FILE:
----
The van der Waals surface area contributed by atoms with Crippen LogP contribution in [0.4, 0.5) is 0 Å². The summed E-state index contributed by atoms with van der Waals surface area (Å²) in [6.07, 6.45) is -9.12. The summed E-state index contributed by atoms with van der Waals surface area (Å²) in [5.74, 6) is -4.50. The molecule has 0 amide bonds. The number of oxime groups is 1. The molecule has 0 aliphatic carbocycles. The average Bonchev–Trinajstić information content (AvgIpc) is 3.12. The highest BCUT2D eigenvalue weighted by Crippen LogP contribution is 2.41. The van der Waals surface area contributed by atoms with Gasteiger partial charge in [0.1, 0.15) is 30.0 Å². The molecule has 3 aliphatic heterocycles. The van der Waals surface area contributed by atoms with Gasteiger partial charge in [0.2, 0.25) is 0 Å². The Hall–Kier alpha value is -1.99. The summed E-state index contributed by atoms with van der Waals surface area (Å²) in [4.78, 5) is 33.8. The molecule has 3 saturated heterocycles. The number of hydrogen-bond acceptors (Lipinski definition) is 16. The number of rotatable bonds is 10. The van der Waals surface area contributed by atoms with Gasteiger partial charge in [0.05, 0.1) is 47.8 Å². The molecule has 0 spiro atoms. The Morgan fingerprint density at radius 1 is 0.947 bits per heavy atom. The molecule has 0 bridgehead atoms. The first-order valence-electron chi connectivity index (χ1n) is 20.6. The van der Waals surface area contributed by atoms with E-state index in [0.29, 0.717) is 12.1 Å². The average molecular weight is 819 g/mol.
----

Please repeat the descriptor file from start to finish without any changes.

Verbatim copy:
The van der Waals surface area contributed by atoms with Crippen LogP contribution in [0.4, 0.5) is 0 Å². The summed E-state index contributed by atoms with van der Waals surface area (Å²) in [6.07, 6.45) is -9.12. The summed E-state index contributed by atoms with van der Waals surface area (Å²) in [5.74, 6) is -4.50. The molecule has 0 amide bonds. The number of oxime groups is 1. The molecule has 0 aliphatic carbocycles. The average Bonchev–Trinajstić information content (AvgIpc) is 3.12. The highest BCUT2D eigenvalue weighted by Crippen LogP contribution is 2.41. The van der Waals surface area contributed by atoms with Gasteiger partial charge in [0.1, 0.15) is 30.0 Å². The molecule has 3 aliphatic heterocycles. The van der Waals surface area contributed by atoms with Gasteiger partial charge in [0.2, 0.25) is 0 Å². The Hall–Kier alpha value is -1.99. The summed E-state index contributed by atoms with van der Waals surface area (Å²) in [4.78, 5) is 33.8. The molecule has 3 saturated heterocycles. The number of hydrogen-bond acceptors (Lipinski definition) is 16. The number of rotatable bonds is 10. The van der Waals surface area contributed by atoms with Gasteiger partial charge in [0.05, 0.1) is 47.8 Å². The molecule has 0 spiro atoms. The Morgan fingerprint density at radius 1 is 0.947 bits per heavy atom. The molecule has 0 bridgehead atoms. The first-order valence-electron chi connectivity index (χ1n) is 20.6. The van der Waals surface area contributed by atoms with E-state index in [0.29, 0.717) is 12.1 Å². The average molecular weight is 819 g/mol.